In its strictest sense, “optimization” is a mathematical principle — one that marketers often misapply.
Back in 2013, lovers of language everywhere underwent a brief existential crisis when esteemed dictionaries like Merriam-Webster and Cambridge officially adopted a second definition of the word “literally”: “in effect; virtually — used in an exaggerated way to emphasize a statement or description that is not literally true or possible.”
While, as Merriam-Webster points out, “the use of literally in a fashion that is hyperbolic or metaphoric…dates back to 1769,” there’s an argument to be made that formalizing this largely colloquial — and self-contradictory — usage can only result in unnecessary confusion.
In the marketing world, there’s another term whose meaning has slowly been eroded by broad-based misusage: “optimization.”
Marketing’s Terminological Co-optimization
Strictly speaking, optimization is “an act, process, or methodology of making something (such as a design, system, or decision) as fully perfect, functional, or effective as possible.” It’s a term most properly used in mathematics, wherein practitioners solve “optimization problems” as a means of selecting the maximal (or minimal) solution from the set of all possible solutions. Given an objective function subject to a specified set of constraints, a mathematician can be said to have optimized the function once they have solved for the minimum and/or maximum value possible within the constraints.
And while marketing can — and, in the wake of the digital revolution, should — be considered a science, it is a decidedly “soft” (or “social”) science — more akin to psychology or sociology than chemistry or physics. As is the case with all social sciences, marketing contends with human behaviors, a set of phenomena which are profoundly unpredictable.
Whereas once a mathematics problem has been optimized, the solution will remain unchanged, ceteris paribus, once a marketing problem has been optimized (inasmuch as it can be), the solution is liable to change in response to even the slightest systemic fluctuation. Humans tend to tire of repetition, meaning an ad or a marketing channel that worked today might not work tomorrow, even if nothing but the date on the calendar has changed.
Ultimately, optimization requires a solvable problem, and a solvable problem requires a situation with a clearly defined set of consistent parameters. Such conditions are attainable in largely theoretical disciplines like mathematics, but they’re little more than a fantasy in messier, more “lived in” fields like marketing.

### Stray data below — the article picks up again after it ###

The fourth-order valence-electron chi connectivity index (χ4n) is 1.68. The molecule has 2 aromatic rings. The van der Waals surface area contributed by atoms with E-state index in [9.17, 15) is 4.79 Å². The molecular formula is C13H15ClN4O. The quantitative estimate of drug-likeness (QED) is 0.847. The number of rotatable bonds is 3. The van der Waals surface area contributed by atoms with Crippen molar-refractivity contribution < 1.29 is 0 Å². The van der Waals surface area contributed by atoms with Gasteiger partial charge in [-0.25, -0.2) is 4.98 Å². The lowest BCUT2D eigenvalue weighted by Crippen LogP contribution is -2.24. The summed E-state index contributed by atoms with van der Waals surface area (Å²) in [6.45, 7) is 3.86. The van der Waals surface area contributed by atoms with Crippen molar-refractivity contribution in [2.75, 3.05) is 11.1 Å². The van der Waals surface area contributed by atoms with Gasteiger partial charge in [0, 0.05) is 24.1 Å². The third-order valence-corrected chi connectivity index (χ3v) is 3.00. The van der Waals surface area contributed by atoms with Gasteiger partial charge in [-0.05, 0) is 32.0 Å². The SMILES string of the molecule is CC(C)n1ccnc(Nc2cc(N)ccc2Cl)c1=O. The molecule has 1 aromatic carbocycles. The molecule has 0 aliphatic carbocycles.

The Limited Applications of Optimization in Marketing
That said, there are circumstances in which marketers are able to engage in bonafide optimization — especially when prescriptive analytics are involved.
Generally speaking, marketers use prescriptive analytics to simulate a large number of contingencies and determine which course of action will deliver the best ROI for a campaign. These algorithms are not a crystal ball — neither man nor machine can ever foresee the future with clarity — but they provide marketers with an evidenced-based idea of which approach is most likely to deliver results given the current circumstances and the historical record.
Prescriptive analytics cannot optimize an open-ended marketing problem, but given a defined set of contingencies, they can find the best possible course of action for a marketer to take. In this sense, it’s not inaccurate to claim that a (theoretical) marketing problem has been optimized.
Of course, in reality, marketers are always working with a constantly shifting set of variables, meaning real time optimization is effectively impossible. To optimize a problem, a marketer must set their conditions in stone, but due to the unpredictability of human behavior, these conditions are wont to change while the marketer is solving the problem. In other words, a marketer can optimize a “snapshot” of their market landscape, but this optimal solution will only be accurate for a brief interval.
A More Accurate Alternative
Real time optimization in marketing would require solving multiple optimization problems simultaneously in perpetuity, a task which demands processing power far exceeding that of the human mind or a standard computer. With the rise of machine learning algorithms in conjunction with simulation techniques and evolutionary algorithms, this calculus may be on the brink of a radical reconfiguration, but for the time being, marketers must accept that little of what we do is literal optimization.
Rather than further dilute the meaning of “optimization,” we should consider incorporating an alternative term into our lexicon: “continuous improvement.” Unlike mathematics, marketing does not always present a solvable problem. Indeed, our jobs are so interesting precisely because we must always be on our toes, ready to respond to and analyze the marketplace’s unpredictable sea changes.
Every time a new variable enters the equation, we tweak our messaging, we respond to market forces, we continuously improve our overall approach. Doing so effectively requires studying trends, understanding news cycles, and utilizing history just enough to identify things that resonate over time. This is a science unto itself, but at the end of the day, it doesn’t amount to “making something as fully perfect, functional, or effective as possible.”